Would folks buy art online, after taking a look at digitized images of a painting or sculpture ? Would die-hard shoppers give up the real-world shopping experience for clicks on a computer ?

Some categories like packed and branded products, we have bought and tried before, will most probably be purchased online. Coke cans for example, but certainly not designer wear, or furniture. Well known books by authors with impeccable credentials may be bought online if the store nearby does not stock it. Most people would still like to flick through the pages of a new book before they buy it.

Some of the conditions that proved the prophets of the online retail (etail) boom wrong in the late 1990s still hold good.

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Finding gold on the Net is a long shot

Google says don’t shoot the messenger

October 16, 2007

Google Inc. is agitated that the Indian government may retain a provision in its Information Technology Act., that makes intermediaries such ISPs (Internet Service Providers), website hosting companies, search engines, email services, social networks liable for illegal user content. See here the comments from a policy analyst at Google India.

Google has reasons to be worried about “intermediary liability”. Recently a cantankerous political party in Mumbai, called the Shiv Sena, demanded that Google’s social networking site, Orkut, should be banned in India, and prosecuted, after some users posted content considered defamatory of the party’s leader.

There is a precedent of sorts for that. In 2004, Avnish Bajaj, the then CEO of eBay’s Indian subsidiary was arrested in connection with the sale of a pornographic video clip on the online auction portal. Bajaj was arrested under the provisions of the Information Technology Act relating to intermediary liability.

I agree that intermediaries should not be held responsible for illegal content. Google’s policy analyst, Rishi Jaitly, says a telephone company is not held responsible if two people use a telephone call to plan a crime.

The argument about the telephone is specious and does not recognize that the times have changed. The content of a phone call between two housewives slandering somebody remains between the two, or if it spreads it will be a few persons at a time.

In contrast, because of the viral nature of content on the Internet, if somebody takes a young girl’s naked picture, using a spy camera, or he takes her face shot and adds someone else’s naked body to it, that picture will be all over the world in seconds.

By the time the aggrieved person discovers that it has happened, and reports it to Google, and then Google goes through its internal procedures to decide whether the content should be brought down or not, that picture will be all over the Internet, and the young lady’s honor and privacy in shambles.

Folks like Google and other Internet service providers have been pushing social networking and online communities without coming up with appropriate ways to counter misuse of these large, scale communication platforms. “It would be technologically infeasible for ISPs and web companies to pre-screen each and every bit of content being uploaded onto our platforms, especially as the amount of information coming online increases exponentially in India and around the world,” says the Google policy analyst.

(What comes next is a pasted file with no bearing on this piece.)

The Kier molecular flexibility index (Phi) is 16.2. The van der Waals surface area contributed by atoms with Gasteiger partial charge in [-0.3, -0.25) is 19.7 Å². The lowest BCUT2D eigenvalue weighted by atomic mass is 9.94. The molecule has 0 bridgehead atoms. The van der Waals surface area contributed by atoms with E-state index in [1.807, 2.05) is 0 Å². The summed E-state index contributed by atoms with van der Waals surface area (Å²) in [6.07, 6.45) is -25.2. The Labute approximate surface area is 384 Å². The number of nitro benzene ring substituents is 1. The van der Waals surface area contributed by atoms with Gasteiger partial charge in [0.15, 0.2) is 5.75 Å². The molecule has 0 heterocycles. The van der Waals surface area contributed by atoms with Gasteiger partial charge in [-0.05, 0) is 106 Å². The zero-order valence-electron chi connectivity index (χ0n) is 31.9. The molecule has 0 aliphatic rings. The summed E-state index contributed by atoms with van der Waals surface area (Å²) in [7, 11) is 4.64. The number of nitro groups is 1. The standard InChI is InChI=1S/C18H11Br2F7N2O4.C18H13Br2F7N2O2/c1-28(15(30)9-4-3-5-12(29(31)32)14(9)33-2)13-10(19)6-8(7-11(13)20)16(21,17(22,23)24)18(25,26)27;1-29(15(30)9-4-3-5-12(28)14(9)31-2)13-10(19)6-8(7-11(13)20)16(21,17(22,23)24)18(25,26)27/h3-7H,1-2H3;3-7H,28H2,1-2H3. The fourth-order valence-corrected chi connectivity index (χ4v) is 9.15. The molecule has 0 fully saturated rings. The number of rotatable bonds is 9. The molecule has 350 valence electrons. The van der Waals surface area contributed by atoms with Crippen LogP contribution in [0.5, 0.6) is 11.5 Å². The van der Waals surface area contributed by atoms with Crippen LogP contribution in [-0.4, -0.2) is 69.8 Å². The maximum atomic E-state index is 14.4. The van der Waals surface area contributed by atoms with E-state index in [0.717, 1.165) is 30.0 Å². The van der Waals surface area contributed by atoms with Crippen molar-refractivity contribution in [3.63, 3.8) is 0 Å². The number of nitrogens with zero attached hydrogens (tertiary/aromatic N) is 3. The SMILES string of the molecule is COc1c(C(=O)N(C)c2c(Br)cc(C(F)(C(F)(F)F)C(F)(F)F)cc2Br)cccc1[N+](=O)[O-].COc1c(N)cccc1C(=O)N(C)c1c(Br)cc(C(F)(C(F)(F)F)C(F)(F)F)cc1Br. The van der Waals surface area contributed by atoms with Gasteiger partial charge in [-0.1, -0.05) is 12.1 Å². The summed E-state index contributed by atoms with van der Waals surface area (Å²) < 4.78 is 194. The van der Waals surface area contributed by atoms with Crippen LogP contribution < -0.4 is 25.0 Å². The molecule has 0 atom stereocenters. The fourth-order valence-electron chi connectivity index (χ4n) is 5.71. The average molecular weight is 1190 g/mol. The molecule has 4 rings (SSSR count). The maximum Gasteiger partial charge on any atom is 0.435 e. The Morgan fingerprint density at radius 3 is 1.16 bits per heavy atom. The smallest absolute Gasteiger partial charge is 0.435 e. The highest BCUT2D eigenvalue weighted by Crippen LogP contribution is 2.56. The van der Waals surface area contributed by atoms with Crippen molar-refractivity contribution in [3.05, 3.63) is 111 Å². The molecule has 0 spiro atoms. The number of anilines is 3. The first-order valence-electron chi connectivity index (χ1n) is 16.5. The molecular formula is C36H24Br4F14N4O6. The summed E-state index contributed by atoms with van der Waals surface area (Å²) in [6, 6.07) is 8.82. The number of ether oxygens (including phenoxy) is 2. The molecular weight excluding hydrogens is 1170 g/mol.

Fair enough, but what this means is that technology innovation and new applications like social networking, touted as part of the brave new Web 2.0, have thrown up new problems. Like Google and a lot of other people, Indian Parliament’s Standing Committee on Information Technology is also fumbling in search of a solution. Don’t blame them. Work with them, because as government they are more concerned about the individual. Perhaps the government worries that if intermediaries are not at all held liable for content, they may be more inclined to turn a blind eye to such content.

Instead Google decides to harangue the government with its self-serving view on Internet freedom and economic development. “More importantly, imposing such a burdensome standard (of intermediary liability) would crush innovation, throttle Indian competitiveness, and prevent entrepreneurs from deploying new services in the first place, a truly unfortunate outcome for the growth of the Internet in India,” says the Google policy analyst.

Internet growth is not the topmost priority for all people. More important to most of them is protecting their modesty and privacy.

Internet reflects, nay amplifies social problems

China’s Internet censorship unparalleled, says report

October 11, 2007

China now has more than 160 million Internet users and at least 1.3 million websites. But the Internet’s promise of free expression and information has been nipped in the bud by the Chinese government’s online censorship and surveillance system, according to a joint study by Reporters Without Borders and Chinese Human Rights Defenders, a Chinese Internet expert working in IT industry.

The Chinese Communist Party (CCP) and the government have deployed colossal human and financial resources to obstruct online free expression, according to the study. Chinese news web sites and blogs have been brought under the editorial control of the propaganda apparatus at both the national and local levels, it added.

The study comes ahead of the 17th National Congress of the CCP, which opens this week in Beijing. It is also less than a year to the Olympic Games in Beijing, when China will attempt to present the best side of the country.